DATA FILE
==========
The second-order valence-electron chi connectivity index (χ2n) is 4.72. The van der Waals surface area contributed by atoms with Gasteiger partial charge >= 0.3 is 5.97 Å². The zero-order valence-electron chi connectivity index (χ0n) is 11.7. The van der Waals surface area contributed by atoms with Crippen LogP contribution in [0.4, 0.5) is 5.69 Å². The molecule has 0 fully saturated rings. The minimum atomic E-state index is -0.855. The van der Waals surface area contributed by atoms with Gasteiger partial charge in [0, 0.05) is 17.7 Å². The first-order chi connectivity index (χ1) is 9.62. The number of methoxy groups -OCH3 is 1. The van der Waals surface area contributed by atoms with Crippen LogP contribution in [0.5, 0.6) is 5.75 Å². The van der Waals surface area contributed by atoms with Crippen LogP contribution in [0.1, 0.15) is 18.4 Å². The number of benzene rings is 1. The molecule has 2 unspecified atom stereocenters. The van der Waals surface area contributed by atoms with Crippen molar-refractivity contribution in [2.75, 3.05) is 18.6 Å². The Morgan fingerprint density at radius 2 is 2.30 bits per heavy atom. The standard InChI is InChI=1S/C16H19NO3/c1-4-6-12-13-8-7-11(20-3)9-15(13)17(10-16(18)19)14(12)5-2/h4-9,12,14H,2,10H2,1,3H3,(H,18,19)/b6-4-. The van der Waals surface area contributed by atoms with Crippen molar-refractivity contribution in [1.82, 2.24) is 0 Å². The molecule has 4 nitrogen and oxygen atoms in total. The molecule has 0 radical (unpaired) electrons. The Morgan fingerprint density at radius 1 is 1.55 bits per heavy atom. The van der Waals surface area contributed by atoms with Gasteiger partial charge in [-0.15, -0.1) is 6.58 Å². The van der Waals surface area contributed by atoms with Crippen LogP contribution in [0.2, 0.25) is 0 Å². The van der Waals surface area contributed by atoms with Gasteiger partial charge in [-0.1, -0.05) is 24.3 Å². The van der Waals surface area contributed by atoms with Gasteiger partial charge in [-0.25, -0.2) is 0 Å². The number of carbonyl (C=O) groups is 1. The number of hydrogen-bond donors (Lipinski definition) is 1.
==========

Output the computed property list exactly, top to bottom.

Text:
The second-order valence-electron chi connectivity index (χ2n) is 4.72. The van der Waals surface area contributed by atoms with Gasteiger partial charge >= 0.3 is 5.97 Å². The zero-order valence-electron chi connectivity index (χ0n) is 11.7. The van der Waals surface area contributed by atoms with Crippen LogP contribution in [0.4, 0.5) is 5.69 Å². The molecule has 0 fully saturated rings. The minimum atomic E-state index is -0.855. The van der Waals surface area contributed by atoms with Gasteiger partial charge in [0, 0.05) is 17.7 Å². The first-order chi connectivity index (χ1) is 9.62. The number of methoxy groups -OCH3 is 1. The van der Waals surface area contributed by atoms with Crippen LogP contribution in [0.5, 0.6) is 5.75 Å². The van der Waals surface area contributed by atoms with Crippen LogP contribution in [0.1, 0.15) is 18.4 Å². The number of benzene rings is 1. The molecule has 2 unspecified atom stereocenters. The van der Waals surface area contributed by atoms with Crippen molar-refractivity contribution in [2.75, 3.05) is 18.6 Å². The Morgan fingerprint density at radius 2 is 2.30 bits per heavy atom. The standard InChI is InChI=1S/C16H19NO3/c1-4-6-12-13-8-7-11(20-3)9-15(13)17(10-16(18)19)14(12)5-2/h4-9,12,14H,2,10H2,1,3H3,(H,18,19)/b6-4-. The van der Waals surface area contributed by atoms with Crippen molar-refractivity contribution in [1.82, 2.24) is 0 Å². The molecule has 4 nitrogen and oxygen atoms in total. The molecule has 0 radical (unpaired) electrons. The Morgan fingerprint density at radius 1 is 1.55 bits per heavy atom. The van der Waals surface area contributed by atoms with Gasteiger partial charge in [-0.15, -0.1) is 6.58 Å². The van der Waals surface area contributed by atoms with Crippen LogP contribution in [0.2, 0.25) is 0 Å². The van der Waals surface area contributed by atoms with Gasteiger partial charge in [-0.1, -0.05) is 24.3 Å². The van der Waals surface area contributed by atoms with Gasteiger partial charge in [-0.25, -0.2) is 0 Å². The number of carbonyl (C=O) groups is 1. The number of hydrogen-bond donors (Lipinski definition) is 1.